The opinion of the court was delivered by: GOURLEY
This matter comes before the court on a petition for rule to show cause why the taxing authorities of the City of Pittsburgh, County of Allegheny, and Board of Education of the City of Pittsburgh should not be allowed their respective claims for realty taxes assessed and levied against divers parcels of land which are claimed to be owned by the Highwood Cemetery Association, debtor in reorganization.
The Highwood Cemetery Association, a nonprofit corporation, was incorporated on December 19, 1912, for the purpose of operating and maintaining a public cemetery for the burial of the dead.
The directors of said Cemetery Association being of the opinion that certain lots were necessary for the uses and purposes of the Association, authorized its secretary, William B. Jones, to purchase on behalf of the Cemetery Association, Lots numbered 117 to 130, inclusive, 150 and 151, and Lots 143 to 145 inclusive, in the Elizabeth Kreiling Plan, 26th Ward, City of Pittsburgh, Allegheny County, Pennsylvania, adjacent to the then westerly boundary of the cemetery. Pursuant to said authority, the secretary, William B. Jones, purchased said lots, during the years 1926-27-28 using the funds of the Cemetery Association to pay for them.
However, the secretary, William B. Jones, without authority from the Association, purchased these lots for himself individually, taking title in his own separate name without any mention in the deeds that he was holding the same in trust for his employer, the nonprofit Cemetery Association.
From and after the recording of the deeds to William B. Jones, the County of Allegheny, the City of Pittsburgh, and the Board of Public Education of the School District of Pittsburgh have assessed and levied realty taxes against these lots.
The nonprofit Cemetery Corporation filed its voluntary petition for reorganization under Chapter X of the Bankruptcy Act 11 U.S.C.A. § 501 et seq., on April 13, 1943. Upon discovery that the title to these nineteen lots was in the name of William B. Jones, the trustee compelled the secretary, William B. Jones, to convey these nineteen lots to the Cemetery Association, which was accomplished on November 5, 1943, by deed duly recorded.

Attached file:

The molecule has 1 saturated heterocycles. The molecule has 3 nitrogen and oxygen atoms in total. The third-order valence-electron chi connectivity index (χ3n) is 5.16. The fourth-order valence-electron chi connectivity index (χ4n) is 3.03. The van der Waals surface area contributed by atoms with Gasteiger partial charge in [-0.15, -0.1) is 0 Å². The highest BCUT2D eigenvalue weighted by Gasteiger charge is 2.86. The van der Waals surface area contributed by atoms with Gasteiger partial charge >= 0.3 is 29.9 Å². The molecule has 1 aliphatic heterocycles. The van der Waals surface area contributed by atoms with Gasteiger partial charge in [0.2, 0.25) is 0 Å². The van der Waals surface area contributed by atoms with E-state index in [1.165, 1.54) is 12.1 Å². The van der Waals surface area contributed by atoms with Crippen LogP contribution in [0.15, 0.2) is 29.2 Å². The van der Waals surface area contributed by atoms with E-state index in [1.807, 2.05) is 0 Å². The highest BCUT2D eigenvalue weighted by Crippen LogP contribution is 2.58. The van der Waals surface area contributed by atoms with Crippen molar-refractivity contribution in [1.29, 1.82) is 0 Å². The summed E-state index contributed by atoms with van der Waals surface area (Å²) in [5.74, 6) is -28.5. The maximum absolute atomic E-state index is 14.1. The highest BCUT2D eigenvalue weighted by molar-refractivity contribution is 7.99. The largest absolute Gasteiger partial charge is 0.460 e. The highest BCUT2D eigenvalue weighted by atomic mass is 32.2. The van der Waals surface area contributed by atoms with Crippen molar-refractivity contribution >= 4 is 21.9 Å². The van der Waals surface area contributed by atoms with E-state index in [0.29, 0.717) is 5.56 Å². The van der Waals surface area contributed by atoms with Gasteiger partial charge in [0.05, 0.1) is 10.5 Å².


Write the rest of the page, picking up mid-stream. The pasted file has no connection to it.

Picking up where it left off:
The issue of law posed is whether a taxing authority can tax the realty of a nonprofit cemetery corporation in Pennsylvania, where such property was purchased by an officer of the nonprofit cemetery corporation, who was authorized to purchase the same for the cemetery and used funds of the cemetery appropriated for that purpose, but purchased the property for himself individually, and took title in his own separate name.
The taxing authorities rely upon the following provision of law to sustain their position:
'Whenever hereafter a resulting trust shall arise with respect to real property, by reason of the payment of the purchase money by one person, and the taking or making of a legal title in the name of another, if the person advancing the purchase money has the capacity to contract, such resulting trusts shall be void and of non effect as to bona fide judgment or other creditors or mortgagees of the holder of the legal title, or purchasers from such holder without notice unless either (1) a declaration of trust in writing has been executed and acknowledged by the holder of the legal title, and recorded in the recorder's office of the county where the land is situated, or (2) unless an action of ejectment has been begun, in the proper county, by the person advancing the money, against the holder of the legal title.' (Emphasis supplied.) Act of 1901, P.L. 425, 21 Pa.P.S. § 601.
It is contended that even though the purchase money was paid by the Cemetery Association, no declaration of trust was executed and recorded as required by the quoted Act of Assembly.
The American Law Institute Restatement of Restitution, defines 'resulting trust' as follows:
'A resulting trust arises where a transfer of property is made under circumstances which raise an inference that the person making the transfer or causing it to be made did not intend the transferee to have the beneficial interest in the property transferred.' Restatement of Restitution, § 160, page 642.
In the instant case, the Cemetery Association authorized the purchase, but it was the Secretary's own idea to take title in his own ...